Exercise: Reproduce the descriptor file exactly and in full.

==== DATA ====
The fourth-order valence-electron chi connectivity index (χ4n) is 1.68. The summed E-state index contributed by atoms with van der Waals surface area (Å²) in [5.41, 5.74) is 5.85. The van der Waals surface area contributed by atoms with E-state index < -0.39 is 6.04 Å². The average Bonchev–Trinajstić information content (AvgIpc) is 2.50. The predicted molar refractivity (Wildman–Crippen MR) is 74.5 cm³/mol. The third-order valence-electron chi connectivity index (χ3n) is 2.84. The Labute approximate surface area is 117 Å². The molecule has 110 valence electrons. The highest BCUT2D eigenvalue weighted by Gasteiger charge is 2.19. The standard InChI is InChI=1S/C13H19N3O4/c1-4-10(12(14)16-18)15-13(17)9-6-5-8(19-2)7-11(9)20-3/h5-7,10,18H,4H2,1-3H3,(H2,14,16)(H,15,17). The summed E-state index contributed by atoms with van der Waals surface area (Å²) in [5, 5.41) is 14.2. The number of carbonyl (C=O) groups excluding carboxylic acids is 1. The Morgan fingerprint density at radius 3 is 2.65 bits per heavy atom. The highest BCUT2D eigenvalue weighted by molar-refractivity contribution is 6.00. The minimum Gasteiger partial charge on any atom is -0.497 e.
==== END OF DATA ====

The fourth-order valence-electron chi connectivity index (χ4n) is 1.68. The summed E-state index contributed by atoms with van der Waals surface area (Å²) in [5.41, 5.74) is 5.85. The van der Waals surface area contributed by atoms with E-state index < -0.39 is 6.04 Å². The average Bonchev–Trinajstić information content (AvgIpc) is 2.50. The predicted molar refractivity (Wildman–Crippen MR) is 74.5 cm³/mol. The third-order valence-electron chi connectivity index (χ3n) is 2.84. The Labute approximate surface area is 117 Å². The molecule has 110 valence electrons. The highest BCUT2D eigenvalue weighted by Gasteiger charge is 2.19. The standard InChI is InChI=1S/C13H19N3O4/c1-4-10(12(14)16-18)15-13(17)9-6-5-8(19-2)7-11(9)20-3/h5-7,10,18H,4H2,1-3H3,(H2,14,16)(H,15,17). The summed E-state index contributed by atoms with van der Waals surface area (Å²) in [5, 5.41) is 14.2. The number of carbonyl (C=O) groups excluding carboxylic acids is 1. The Morgan fingerprint density at radius 3 is 2.65 bits per heavy atom. The highest BCUT2D eigenvalue weighted by molar-refractivity contribution is 6.00. The minimum Gasteiger partial charge on any atom is -0.497 e.